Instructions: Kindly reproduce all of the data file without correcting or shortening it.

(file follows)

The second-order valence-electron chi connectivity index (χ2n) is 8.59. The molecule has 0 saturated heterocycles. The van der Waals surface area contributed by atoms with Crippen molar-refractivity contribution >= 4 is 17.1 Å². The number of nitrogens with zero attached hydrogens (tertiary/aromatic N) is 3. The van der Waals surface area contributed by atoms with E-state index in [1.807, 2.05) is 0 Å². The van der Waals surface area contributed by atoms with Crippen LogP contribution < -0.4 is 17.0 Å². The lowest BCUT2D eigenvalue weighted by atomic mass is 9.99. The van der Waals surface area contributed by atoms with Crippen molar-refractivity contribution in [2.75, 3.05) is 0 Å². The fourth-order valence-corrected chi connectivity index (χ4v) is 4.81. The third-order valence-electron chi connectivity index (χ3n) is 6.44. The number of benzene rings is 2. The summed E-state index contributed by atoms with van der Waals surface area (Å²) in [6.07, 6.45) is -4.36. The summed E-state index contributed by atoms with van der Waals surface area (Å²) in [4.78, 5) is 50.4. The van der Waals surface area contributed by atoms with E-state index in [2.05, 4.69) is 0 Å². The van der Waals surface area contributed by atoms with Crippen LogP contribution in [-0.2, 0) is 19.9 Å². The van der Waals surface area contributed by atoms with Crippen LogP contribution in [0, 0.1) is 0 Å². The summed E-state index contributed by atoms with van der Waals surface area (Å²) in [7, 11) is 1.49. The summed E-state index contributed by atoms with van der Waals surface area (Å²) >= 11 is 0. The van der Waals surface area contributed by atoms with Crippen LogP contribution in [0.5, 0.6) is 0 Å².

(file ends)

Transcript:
The second-order valence-electron chi connectivity index (χ2n) is 8.59. The molecule has 0 saturated heterocycles. The van der Waals surface area contributed by atoms with Crippen molar-refractivity contribution >= 4 is 17.1 Å². The number of nitrogens with zero attached hydrogens (tertiary/aromatic N) is 3. The van der Waals surface area contributed by atoms with E-state index in [1.807, 2.05) is 0 Å². The van der Waals surface area contributed by atoms with Crippen LogP contribution < -0.4 is 17.0 Å². The lowest BCUT2D eigenvalue weighted by atomic mass is 9.99. The van der Waals surface area contributed by atoms with Crippen molar-refractivity contribution in [2.75, 3.05) is 0 Å². The fourth-order valence-corrected chi connectivity index (χ4v) is 4.81. The third-order valence-electron chi connectivity index (χ3n) is 6.44. The number of benzene rings is 2. The summed E-state index contributed by atoms with van der Waals surface area (Å²) in [6.07, 6.45) is -4.36. The summed E-state index contributed by atoms with van der Waals surface area (Å²) in [4.78, 5) is 50.4. The van der Waals surface area contributed by atoms with E-state index in [2.05, 4.69) is 0 Å². The van der Waals surface area contributed by atoms with Crippen LogP contribution in [-0.2, 0) is 19.9 Å². The van der Waals surface area contributed by atoms with Crippen LogP contribution in [0, 0.1) is 0 Å². The summed E-state index contributed by atoms with van der Waals surface area (Å²) in [7, 11) is 1.49. The summed E-state index contributed by atoms with van der Waals surface area (Å²) >= 11 is 0. The van der Waals surface area contributed by atoms with Crippen LogP contribution in [0.5, 0.6) is 0 Å².